GrowingForChrist

Faith, Family, Love and Reviews

Molly Review: Everyday Homemaking; The Everyday Family Chore System

on September 6, 2012

Photobucket

Vendor Name:  Everyday Homemaking

Vendor Contact:   Contact Page

Name of Product:   The Everyday Family Chore System

Price:  e-book: $17.99; printed coil bound: $19.99

Age/Grade Range:  family

I’m excited to be bringing you the first review as part of the Molly Crew!  Those of us on the Crew were given our choice of two books and I chose the Everyday Family Chore System by Vicki Bentley.  This book while short, at just 88 pages, is big on ideas and how to get your children involved in helping out around the house and learning vital life skills for when they fly the coop.

That being said – I was never given chores as a child and I’ve somewhat kept that going with my children, we just didn’t assign them chores.  We tried it once but we (my husband and I) got into the mindset that it’s just easier (and faster) to do it ourselves and so we’d do it.  Lately, though as they’ve gotten older I’ve tried to make them do more – but it’s usually met with grunts of disapproval and complaining rather than loving obedience.  As I’ve said this is how it went in my family growing up so I guess part of me just expected the same from my children and it doesn’t have to be that way – so that’s why I requested the Everyday Family Chore System so that maybe, just maybe I could get my children to delightfully pitch in and help around the house.

I really enjoyed the “Laying a Foundation”  which talks to the parent in how to setting up successful child training in regards to training them in the home – such as tying strings to their hearts, setting up house rules and others.  Part two discusses how to implement and begin the plan, including a life skills checklist.  I’m sad to say that some of things she has outlined are things I’ve been doing for my children for a long time, but it gives me a guide to go by as I set up our chore system, even Vicki tells you not to use this as a set-in-stone guide but a measuring stick.  After that you decide what are the chores that are most important – for my family that means the children keep their rooms tidy, they clean up after themselves after meals, help in washing and/or drying the dishes, sweeping the floors and putting dirty clothes in the hamper.

The above may not sound like a lot but hey, we’re just getting started and I don’t have a kitchen table to set or a dishwasher that needs loading and unloading (was that a gasp I heard??).  The idea of giving the children a weekly chore or two and a daily chore or two was right up my alley – each week it changes and we move the chores up (of course I still base it on age appropriateness – my 6 year old son would not get the dishes completely dry so he gets to dry the silverware).  As you continue to read you’ll realize there are more chores that you can delegate, like I never actually considered the feeding of our dogs (our oldest has to care for her guinea pig) something that I should delegate among the children!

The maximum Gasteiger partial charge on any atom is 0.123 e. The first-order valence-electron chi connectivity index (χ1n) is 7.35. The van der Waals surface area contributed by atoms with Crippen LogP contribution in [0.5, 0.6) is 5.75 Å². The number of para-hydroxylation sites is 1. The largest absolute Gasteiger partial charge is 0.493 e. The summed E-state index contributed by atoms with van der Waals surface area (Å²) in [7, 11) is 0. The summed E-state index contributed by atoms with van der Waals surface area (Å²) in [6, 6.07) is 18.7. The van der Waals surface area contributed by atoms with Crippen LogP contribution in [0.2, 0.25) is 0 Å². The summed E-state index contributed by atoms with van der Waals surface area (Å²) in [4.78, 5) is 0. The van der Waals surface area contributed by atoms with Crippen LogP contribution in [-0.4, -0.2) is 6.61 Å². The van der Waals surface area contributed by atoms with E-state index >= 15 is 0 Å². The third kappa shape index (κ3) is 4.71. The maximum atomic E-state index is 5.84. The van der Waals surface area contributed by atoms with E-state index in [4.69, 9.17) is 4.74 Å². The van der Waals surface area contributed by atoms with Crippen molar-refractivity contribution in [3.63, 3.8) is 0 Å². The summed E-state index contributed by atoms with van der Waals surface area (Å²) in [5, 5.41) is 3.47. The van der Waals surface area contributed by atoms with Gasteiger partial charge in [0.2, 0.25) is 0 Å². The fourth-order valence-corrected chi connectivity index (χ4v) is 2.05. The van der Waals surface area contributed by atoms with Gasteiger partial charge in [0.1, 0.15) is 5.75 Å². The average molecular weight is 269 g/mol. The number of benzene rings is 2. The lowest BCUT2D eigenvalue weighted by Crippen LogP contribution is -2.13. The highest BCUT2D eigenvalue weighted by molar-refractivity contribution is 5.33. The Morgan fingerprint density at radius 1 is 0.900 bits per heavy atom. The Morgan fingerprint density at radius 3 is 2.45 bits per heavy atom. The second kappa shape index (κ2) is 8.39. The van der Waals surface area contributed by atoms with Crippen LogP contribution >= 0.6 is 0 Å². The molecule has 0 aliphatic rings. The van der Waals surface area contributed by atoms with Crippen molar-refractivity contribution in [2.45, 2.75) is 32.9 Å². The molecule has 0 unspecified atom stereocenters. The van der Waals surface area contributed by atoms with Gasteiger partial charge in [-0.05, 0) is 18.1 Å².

Once you’ve determined how or what duties are going to be assigned to each child it’s time to set up your chore center.  I’m still tweaking mine and still figuring out what works best, etc.  Vicky gives six ideas in how to implement the chore system and each will work well regardless of family although some may work better for a larger house with more space versus a small house, like mine with less space.  She also takes into account learning styles.  There are lots of charts, such as sample schedules, what is a tidy room?, bathroom cleaning list, and more to help guide you (and your children) in getting things done the way they need to be done – but remember they won’t be done exactly like you want it unless you take the time to teach them.

She also discusses a reward system – which I like – but we haven’t implemented at this time because 1) it’s not in the budget and 2) I feel the children should contribute to the house regardless of reward.  Maybe in the next few months as we continue with it and the children become more obedient and joyful in their chores we’ll figure out a reward system.  At the end are the how to do it cards – this explains to the child how to do something, like how to set a table and these can be altered (not in the document itself but the use of white out could help in altering the card) to fit how your family completes these tasks or omit them all together if need be.  I suggest laminating the cards – if you have a laminating machine or using some sort of protective covering to make sure the cards last a long time.

This is a wonderful resource, and Vicky even gives you more resources if you want them, for more ideas – not that I think anyone will need them after reading this.  I even learned some things – and I hope as I continue using the system that my children will be more independent and more joyful in helping around the house that they too inhabit.  If you’d like to see sample pages before buying you can visit here and click on preview under the book cover.  If you’d like to read what other homeschool parents thought you can head over to the Schoolhouse Review Crew.

**Disclaimer:  As a member of the Schoolhouse Review Crew, I received this product, at no cost to me, in exchange for my honest review. All opinions are mine.

Advertisements

One response to “Molly Review: Everyday Homemaking; The Everyday Family Chore System

  1. Vicki says:

    Sounds like you are implementing some wonderful adjustments into your routines! I’m glad the system has been an encouragement to you. On the cards: You and a few others mentioned being able to type into the actual cards — since I’m new to e-books, this didn’t occur to me but I will certainly now check into that possibility! Thanks for your review.

Comments are closed.
%d bloggers like this: